Prince Henrik, the husband of Denmark's Queen Margrethe II, died late Tuesday at age 83 from a lung infection, the palace said in a statement.
Prince Consort Henrik died in his sleep with Margrethe and the couple's two sons at his side, according to the statement.
"The royal family has lost an anchor," Prime Minister Lars Loekke Rasmussen said in a statement.
The palace had warned earlier on Tuesday that Henrik had returned home "to spend his last days."
Henrik, born in France as Henri Marie Jean André de Laborde de Monpezat, married Margrethe, heir to the Danish throne, in 1967. She was crowned queen five years later.
However, for years he publicly chaffed at being denied the title King Consort, which would have placed him in the line of succession. As is traditional in most countries for men married to female monarchs, the title given him was Prince Consort. The couple's eldest son, 49-year-old Crown Prince Frederik, is heir to the throne.
In August, Henrik caused a stir when he said he did not want to be buried next to Margrethe, who already had a specially designed sarcophagus for the couple and the expectation that their remains would be placed in Roskilde Cathedral in eastern Denmark, where Danish royals have been interred for centuries.
"It is no secret that the Prince for many years has been unhappy with his role and the title he has been awarded in the Danish monarchy. This discontent has grown more and more in recent years," the Royal Danish House's director of communications was quoted by Reuters as saying at the time.
"For the Prince, the decision not to be buried beside the Queen is the natural consequence of not having been treated equally to his spouse - by not having the title and role he has desired," the spokesperson told the wire service.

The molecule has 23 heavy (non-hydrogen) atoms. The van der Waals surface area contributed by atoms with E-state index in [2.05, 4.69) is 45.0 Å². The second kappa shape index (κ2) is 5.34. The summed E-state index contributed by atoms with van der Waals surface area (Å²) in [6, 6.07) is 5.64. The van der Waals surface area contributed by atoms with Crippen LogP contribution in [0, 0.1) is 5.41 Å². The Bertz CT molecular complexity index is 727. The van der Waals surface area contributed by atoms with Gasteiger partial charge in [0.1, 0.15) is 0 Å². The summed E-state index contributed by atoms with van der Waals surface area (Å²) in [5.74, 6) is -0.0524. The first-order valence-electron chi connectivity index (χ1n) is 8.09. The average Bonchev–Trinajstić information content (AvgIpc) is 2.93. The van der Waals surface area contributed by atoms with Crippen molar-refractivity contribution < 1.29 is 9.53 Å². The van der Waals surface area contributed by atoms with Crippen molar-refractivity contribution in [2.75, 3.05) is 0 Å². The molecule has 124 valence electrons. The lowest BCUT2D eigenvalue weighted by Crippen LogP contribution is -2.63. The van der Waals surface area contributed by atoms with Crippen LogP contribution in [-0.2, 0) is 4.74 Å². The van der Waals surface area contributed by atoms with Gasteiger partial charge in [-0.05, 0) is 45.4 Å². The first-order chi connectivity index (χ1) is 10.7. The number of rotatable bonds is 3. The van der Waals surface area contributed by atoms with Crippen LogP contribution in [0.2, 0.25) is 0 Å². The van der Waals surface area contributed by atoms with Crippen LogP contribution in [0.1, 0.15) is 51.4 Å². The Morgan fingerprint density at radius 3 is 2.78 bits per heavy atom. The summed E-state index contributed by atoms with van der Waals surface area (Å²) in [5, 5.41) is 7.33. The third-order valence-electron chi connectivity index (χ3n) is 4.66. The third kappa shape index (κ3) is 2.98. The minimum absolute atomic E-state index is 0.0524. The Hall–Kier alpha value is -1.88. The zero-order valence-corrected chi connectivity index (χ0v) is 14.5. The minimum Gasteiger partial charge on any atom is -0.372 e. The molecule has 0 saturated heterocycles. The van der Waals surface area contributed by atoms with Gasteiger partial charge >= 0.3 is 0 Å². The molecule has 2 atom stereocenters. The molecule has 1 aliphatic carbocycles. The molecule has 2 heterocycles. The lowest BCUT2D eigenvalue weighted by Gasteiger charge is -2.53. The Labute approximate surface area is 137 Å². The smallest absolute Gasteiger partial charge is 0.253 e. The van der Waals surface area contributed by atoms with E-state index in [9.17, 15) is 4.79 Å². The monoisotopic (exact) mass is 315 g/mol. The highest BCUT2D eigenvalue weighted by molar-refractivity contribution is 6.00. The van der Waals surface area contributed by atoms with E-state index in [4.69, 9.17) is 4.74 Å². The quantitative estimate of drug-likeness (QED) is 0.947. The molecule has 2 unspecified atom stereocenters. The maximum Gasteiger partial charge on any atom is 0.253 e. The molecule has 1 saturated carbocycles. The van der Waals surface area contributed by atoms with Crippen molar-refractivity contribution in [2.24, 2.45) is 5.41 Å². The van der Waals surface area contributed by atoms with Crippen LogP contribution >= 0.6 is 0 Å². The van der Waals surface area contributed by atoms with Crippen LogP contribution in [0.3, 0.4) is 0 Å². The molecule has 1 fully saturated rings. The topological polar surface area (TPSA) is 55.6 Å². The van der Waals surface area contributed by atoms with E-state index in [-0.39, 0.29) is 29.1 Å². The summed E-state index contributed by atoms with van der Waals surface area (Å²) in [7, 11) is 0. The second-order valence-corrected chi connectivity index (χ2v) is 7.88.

A month later, Henrik was diagnosed with dementia.
Although the monarchy has no real power, the family is beloved by most Danes, many of whom expressed their condolences on the royal Facebook page.
The Associated Press reports:
"Flags were at half-mast on public and private buildings across Copenhagen, including the city's famed downtown amusement park Tivoli. National radio channels changed their morning programs to broadcast more austere music interrupted by anecdotes about Henrik's life.
The royal household on Wednesday announced a month of mourning during which royals will wear dark clothing and not participate in social events. It also said military staff would wear black arm bands."
The palace statement announcing Henrik's death did not say where he would be buried but the BBC reports that, "Following his wish, he will be cremated, with half his ashes spread over Danish seas and the other half buried in the royal private garden at the Fredensborg Castle."